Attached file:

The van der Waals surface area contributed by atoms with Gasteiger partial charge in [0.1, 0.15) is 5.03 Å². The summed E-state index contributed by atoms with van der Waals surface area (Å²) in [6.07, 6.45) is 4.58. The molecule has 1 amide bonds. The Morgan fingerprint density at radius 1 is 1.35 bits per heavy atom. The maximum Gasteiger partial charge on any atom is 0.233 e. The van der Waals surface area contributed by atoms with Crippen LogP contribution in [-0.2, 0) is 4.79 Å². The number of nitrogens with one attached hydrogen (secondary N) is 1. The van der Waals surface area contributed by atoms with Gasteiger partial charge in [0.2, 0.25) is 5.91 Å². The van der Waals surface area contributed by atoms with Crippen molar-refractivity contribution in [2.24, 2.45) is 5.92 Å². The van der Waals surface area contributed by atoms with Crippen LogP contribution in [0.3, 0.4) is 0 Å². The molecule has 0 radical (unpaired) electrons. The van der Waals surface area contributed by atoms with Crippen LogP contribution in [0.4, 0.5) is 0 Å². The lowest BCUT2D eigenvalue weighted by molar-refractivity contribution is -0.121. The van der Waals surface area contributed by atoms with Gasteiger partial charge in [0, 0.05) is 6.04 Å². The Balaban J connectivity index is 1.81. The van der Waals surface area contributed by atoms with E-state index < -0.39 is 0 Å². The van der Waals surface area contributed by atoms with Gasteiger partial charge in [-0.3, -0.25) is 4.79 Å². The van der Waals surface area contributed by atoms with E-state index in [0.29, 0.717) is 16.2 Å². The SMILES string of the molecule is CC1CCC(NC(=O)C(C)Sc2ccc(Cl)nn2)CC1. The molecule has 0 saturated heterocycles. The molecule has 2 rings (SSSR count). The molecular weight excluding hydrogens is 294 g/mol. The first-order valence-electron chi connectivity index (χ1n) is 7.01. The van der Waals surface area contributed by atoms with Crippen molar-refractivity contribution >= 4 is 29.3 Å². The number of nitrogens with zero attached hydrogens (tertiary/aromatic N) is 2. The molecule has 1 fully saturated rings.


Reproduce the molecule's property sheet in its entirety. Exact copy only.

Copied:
The van der Waals surface area contributed by atoms with Gasteiger partial charge in [0.1, 0.15) is 5.03 Å². The summed E-state index contributed by atoms with van der Waals surface area (Å²) in [6.07, 6.45) is 4.58. The molecule has 1 amide bonds. The Morgan fingerprint density at radius 1 is 1.35 bits per heavy atom. The maximum Gasteiger partial charge on any atom is 0.233 e. The van der Waals surface area contributed by atoms with Crippen LogP contribution in [-0.2, 0) is 4.79 Å². The number of nitrogens with one attached hydrogen (secondary N) is 1. The van der Waals surface area contributed by atoms with Gasteiger partial charge in [0.2, 0.25) is 5.91 Å². The van der Waals surface area contributed by atoms with Crippen molar-refractivity contribution in [2.24, 2.45) is 5.92 Å². The van der Waals surface area contributed by atoms with Crippen LogP contribution in [0.3, 0.4) is 0 Å². The molecule has 0 radical (unpaired) electrons. The van der Waals surface area contributed by atoms with Crippen LogP contribution in [0.4, 0.5) is 0 Å². The lowest BCUT2D eigenvalue weighted by molar-refractivity contribution is -0.121. The van der Waals surface area contributed by atoms with Gasteiger partial charge in [0, 0.05) is 6.04 Å². The Balaban J connectivity index is 1.81. The van der Waals surface area contributed by atoms with E-state index < -0.39 is 0 Å². The van der Waals surface area contributed by atoms with Gasteiger partial charge in [-0.3, -0.25) is 4.79 Å². The van der Waals surface area contributed by atoms with E-state index in [0.29, 0.717) is 16.2 Å². The SMILES string of the molecule is CC1CCC(NC(=O)C(C)Sc2ccc(Cl)nn2)CC1. The molecule has 0 saturated heterocycles. The molecule has 2 rings (SSSR count). The molecular weight excluding hydrogens is 294 g/mol. The first-order valence-electron chi connectivity index (χ1n) is 7.01. The van der Waals surface area contributed by atoms with Crippen molar-refractivity contribution >= 4 is 29.3 Å². The number of nitrogens with zero attached hydrogens (tertiary/aromatic N) is 2. The molecule has 1 fully saturated rings.